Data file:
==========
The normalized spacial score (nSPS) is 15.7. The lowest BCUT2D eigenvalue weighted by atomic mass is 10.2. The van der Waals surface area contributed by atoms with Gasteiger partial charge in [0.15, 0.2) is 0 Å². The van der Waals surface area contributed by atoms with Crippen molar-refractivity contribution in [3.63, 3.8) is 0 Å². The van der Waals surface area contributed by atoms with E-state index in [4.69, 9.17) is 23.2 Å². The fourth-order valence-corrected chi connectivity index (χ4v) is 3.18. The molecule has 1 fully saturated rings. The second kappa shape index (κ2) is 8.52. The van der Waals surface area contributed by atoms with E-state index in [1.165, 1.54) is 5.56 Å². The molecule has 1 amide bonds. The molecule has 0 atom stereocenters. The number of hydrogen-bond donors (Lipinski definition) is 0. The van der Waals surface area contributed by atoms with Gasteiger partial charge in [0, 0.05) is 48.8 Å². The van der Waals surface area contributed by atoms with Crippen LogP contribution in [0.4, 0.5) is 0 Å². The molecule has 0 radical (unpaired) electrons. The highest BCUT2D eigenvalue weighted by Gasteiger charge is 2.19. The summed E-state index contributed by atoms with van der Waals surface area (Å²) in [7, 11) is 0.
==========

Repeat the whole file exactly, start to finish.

The normalized spacial score (nSPS) is 15.7. The lowest BCUT2D eigenvalue weighted by atomic mass is 10.2. The van der Waals surface area contributed by atoms with Gasteiger partial charge in [0.15, 0.2) is 0 Å². The van der Waals surface area contributed by atoms with Crippen molar-refractivity contribution in [3.63, 3.8) is 0 Å². The van der Waals surface area contributed by atoms with E-state index in [4.69, 9.17) is 23.2 Å². The fourth-order valence-corrected chi connectivity index (χ4v) is 3.18. The molecule has 1 fully saturated rings. The second kappa shape index (κ2) is 8.52. The van der Waals surface area contributed by atoms with E-state index in [1.165, 1.54) is 5.56 Å². The molecule has 1 amide bonds. The molecule has 0 atom stereocenters. The number of hydrogen-bond donors (Lipinski definition) is 0. The van der Waals surface area contributed by atoms with Gasteiger partial charge in [0, 0.05) is 48.8 Å². The van der Waals surface area contributed by atoms with Crippen LogP contribution in [0.4, 0.5) is 0 Å². The molecule has 0 radical (unpaired) electrons. The highest BCUT2D eigenvalue weighted by Gasteiger charge is 2.19. The summed E-state index contributed by atoms with van der Waals surface area (Å²) in [7, 11) is 0.